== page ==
Jesus in Luke 5: 36-39 says, “No one tears a piece from a new cloak to patch an old one. Otherwise, he will tear the new and the piece from it will not match the old cloak. Likewise, no one pours new wine into old wineskins. Otherwise, the new wine will burst the skins, and it will be spilled, and the skins will be ruined. Rather, new wine must be poured into fresh wineskins. [And] no one who has been drinking old wine desires new, for he says, ‘The old is good.’”

The presence of wine can be traced back to antiquity – and wine is garnered from the fruit of plants that require careful cultivation and pruning for a substantial period of time before the fruit can be deemed satisfactory for harvesting and use (University of Pennsylvania Museum, 1999).

In Ancient Jewish times, wine was made with the following steps:

First, the grapes were gathered into a vat that was usually hewn out of stone, or made by a potter from clay.

Second, to extract the juices, the grapes would be crushed usually by the bare feet by vineyard workers holding on to ropes above their heads. The grapes were not crushed by stone, or the process would splinter the grape seeds releasing bitterness into the wine.

Next, the juice would flow into a cistern through a pipe-like structure containing various rudimentary filters, such as filters made from a mesh of vines or twigs.

In this cistern, the wine would be left to ferment naturally using the natural yeast found on grapes. The depth of the cistern and the material of the cisterns would keep the fermenting wine at a stable temperature. The new wine also known as the Tirosh would usually be ready in 3 to 5 days. The liquid is ladled up from the cistern and passed through a linen cloth to remove finer impurities when the signs of carbon dioxide activity first appears from the fermentation process. This liquid is then placed in clay or stone amphorae, a vessel with two large handles, then sealed with pine resin or pitch.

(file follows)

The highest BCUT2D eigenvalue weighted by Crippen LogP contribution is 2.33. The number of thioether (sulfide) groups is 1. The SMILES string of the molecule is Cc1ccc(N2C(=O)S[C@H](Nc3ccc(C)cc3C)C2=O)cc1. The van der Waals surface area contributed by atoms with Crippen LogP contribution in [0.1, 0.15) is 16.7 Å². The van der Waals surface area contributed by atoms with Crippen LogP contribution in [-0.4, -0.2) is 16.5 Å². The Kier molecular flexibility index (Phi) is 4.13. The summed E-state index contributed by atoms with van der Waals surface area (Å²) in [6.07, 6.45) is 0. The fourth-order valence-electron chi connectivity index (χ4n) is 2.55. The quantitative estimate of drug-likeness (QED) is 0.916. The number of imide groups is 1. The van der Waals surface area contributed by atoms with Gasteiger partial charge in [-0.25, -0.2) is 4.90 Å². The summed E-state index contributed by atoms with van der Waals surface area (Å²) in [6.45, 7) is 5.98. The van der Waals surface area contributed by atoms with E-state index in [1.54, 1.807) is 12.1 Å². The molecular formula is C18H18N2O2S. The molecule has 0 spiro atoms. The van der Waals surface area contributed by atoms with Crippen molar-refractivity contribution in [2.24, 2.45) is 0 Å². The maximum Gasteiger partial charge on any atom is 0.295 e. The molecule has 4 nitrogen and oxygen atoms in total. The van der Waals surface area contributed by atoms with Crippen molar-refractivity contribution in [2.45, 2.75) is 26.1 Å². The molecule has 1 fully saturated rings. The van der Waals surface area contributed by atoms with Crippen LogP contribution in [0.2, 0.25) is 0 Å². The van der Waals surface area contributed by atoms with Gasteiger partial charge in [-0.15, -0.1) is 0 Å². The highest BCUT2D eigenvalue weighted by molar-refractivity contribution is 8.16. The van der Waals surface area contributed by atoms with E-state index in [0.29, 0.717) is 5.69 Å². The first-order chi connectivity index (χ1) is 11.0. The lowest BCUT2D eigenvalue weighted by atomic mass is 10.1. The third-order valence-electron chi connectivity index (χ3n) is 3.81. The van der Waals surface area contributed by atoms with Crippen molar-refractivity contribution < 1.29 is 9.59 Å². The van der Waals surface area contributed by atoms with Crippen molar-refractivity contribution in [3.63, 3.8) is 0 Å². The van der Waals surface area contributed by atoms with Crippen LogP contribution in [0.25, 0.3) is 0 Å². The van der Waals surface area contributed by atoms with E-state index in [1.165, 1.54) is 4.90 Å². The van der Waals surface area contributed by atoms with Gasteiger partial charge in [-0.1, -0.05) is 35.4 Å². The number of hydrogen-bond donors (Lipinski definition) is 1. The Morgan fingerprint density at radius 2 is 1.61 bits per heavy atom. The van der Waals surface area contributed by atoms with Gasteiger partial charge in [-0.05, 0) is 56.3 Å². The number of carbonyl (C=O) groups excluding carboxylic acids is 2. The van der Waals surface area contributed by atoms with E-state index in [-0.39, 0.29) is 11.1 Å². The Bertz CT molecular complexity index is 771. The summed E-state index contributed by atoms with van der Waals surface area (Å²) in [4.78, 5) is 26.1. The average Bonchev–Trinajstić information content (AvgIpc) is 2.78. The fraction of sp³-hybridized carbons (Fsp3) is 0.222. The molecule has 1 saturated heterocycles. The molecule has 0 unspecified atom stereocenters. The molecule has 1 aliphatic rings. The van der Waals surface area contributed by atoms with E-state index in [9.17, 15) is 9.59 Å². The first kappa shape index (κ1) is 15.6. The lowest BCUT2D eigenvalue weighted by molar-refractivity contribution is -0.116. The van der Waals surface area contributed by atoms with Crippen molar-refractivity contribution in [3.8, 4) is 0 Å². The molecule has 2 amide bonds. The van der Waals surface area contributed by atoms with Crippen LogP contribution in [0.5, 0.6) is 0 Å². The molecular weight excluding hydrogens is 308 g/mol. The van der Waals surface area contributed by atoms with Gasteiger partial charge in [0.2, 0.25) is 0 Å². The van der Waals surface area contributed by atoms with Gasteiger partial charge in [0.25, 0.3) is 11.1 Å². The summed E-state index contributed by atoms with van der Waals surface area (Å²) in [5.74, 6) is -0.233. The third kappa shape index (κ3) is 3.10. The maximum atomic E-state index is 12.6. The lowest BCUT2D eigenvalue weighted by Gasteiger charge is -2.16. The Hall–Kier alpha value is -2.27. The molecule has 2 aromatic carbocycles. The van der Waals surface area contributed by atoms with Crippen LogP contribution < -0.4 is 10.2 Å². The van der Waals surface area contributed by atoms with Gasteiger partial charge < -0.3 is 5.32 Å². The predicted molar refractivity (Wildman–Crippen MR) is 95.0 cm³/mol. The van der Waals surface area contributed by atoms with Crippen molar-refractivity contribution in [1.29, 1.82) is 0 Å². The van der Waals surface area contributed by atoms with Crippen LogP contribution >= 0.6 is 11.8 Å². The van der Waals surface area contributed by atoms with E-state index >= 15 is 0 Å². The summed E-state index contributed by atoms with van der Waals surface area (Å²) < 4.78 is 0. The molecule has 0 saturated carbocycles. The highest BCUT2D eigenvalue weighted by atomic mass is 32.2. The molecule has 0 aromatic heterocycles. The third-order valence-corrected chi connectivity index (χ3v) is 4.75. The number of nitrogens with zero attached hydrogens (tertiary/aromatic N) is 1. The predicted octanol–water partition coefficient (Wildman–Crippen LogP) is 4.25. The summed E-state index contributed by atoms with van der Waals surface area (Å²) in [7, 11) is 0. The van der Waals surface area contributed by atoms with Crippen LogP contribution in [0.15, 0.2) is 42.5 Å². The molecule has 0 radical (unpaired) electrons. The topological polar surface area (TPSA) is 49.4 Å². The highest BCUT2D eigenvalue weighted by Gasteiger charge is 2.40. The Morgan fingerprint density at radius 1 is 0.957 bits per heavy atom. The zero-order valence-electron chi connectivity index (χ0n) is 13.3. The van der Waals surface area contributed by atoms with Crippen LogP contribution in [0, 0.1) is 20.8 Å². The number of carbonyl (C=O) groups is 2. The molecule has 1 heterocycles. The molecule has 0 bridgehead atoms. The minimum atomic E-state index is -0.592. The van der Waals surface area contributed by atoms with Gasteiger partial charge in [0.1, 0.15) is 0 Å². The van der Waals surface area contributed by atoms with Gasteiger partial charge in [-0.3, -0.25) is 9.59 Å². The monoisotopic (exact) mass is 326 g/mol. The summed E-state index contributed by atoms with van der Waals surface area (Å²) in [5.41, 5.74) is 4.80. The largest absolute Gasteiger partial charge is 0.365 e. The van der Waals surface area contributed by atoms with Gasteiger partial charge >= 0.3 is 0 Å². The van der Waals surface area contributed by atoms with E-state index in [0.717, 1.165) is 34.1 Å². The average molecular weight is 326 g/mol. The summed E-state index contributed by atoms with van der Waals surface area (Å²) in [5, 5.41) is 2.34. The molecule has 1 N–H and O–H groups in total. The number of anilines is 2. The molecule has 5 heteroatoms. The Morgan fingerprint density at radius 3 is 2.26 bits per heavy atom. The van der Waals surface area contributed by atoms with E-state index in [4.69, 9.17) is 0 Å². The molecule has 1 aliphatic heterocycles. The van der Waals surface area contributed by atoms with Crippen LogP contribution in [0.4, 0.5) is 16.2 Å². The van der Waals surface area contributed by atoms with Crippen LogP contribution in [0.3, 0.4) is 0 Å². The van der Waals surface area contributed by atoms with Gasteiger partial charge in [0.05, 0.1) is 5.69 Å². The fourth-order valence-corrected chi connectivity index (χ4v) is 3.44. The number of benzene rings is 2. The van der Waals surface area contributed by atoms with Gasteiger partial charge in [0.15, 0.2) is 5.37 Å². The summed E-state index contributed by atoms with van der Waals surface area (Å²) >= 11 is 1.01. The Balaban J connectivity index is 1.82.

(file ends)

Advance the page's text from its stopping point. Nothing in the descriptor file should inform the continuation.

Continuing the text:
The new wine had to be set aside for 40 days to continue the work of flavour development. This was then transferred to earthen pitchers or wine skins made out of animal hide to continue to mature. The new wine skins tended to age and expand with the wine inside, and the wine would have been deemed ready, when the wine skins had hardened to their optimum capacity. The process of expansion and contraction, would split old wine skins already hardened, and render the wine useless and undrinkable (Hirsch & Eisenstein, n.d.; Montefiore, 2012)

For the Jewish people, wine was highly symbolic, representing the quintessence of virtue and goodness. When this goodness turned bad, this was accompanied by the analogy of wine turning into vinegar, while the despicable and the deplorable in Jewish culture were described as sour wine (Hirsch & Eisenstein, n.d.).

Jesus, who is the resurrection and the life, offers us a generous outpouring of this new goodness. Yet reminds us that the vessels which contain this goodness, have to be themselves transformed or made new, or else, this in-filling with the new goodness, will quickly leak and waste away via the cracks formed on the old wine skins.

This new wine, also has to be carefully tended to with right catechesis and formation, with the help of good mentors in the faith, or else left to its own devices, may turn into vinegar if oxidisation occurs in the meeting of the elements outside of the wineskins, or worse become sour wine.

Easter provides an opportunity to taste the goodness of the Lord and the new wine that has been made ready for us. Yet, we are happy with mediocrity and staying within what is comfortable to us – our old wineskins, and say that the wine that we have already tastes good, why should we bother about this new wine? As such, we miss an opportunity to savour a much better wine that the Lord is offering us.

Jesus already has given us a hint of the quality of this new wine in the testimony of the headwaiter: “Everyone serves good wine first, and then when people have drunk freely, an inferior one; but you have kept the good wine until now.” (John 2:10). It was not that the wedding couple at Cana had served inferior wine, at weddings only the best wines were served. Yet, with Jesus, what is bad is made good, and what is already good, levels up and is made unbelievably and phenomenally better.

By the Grace of God,

Brian Bartholomew Tan



Hirsch, E. G. & Eisenstein, J. D. (n.d.) Wine. Jewish Encyclopedia. Retrieved April 14, 2024 from

Montefiore, A. (2012). Wine Talk: Ancient Wine. The Jerusalem Post. Retrieved April 14, 2024 from

University of Pennsylvania Museum. (1999). Canaan and Ancient Israel. The University of Pennsylvania Museum of Archaeology and Anthropology. Retrieved April 14, 2024 from,wine%20was%20preferred%20over%20new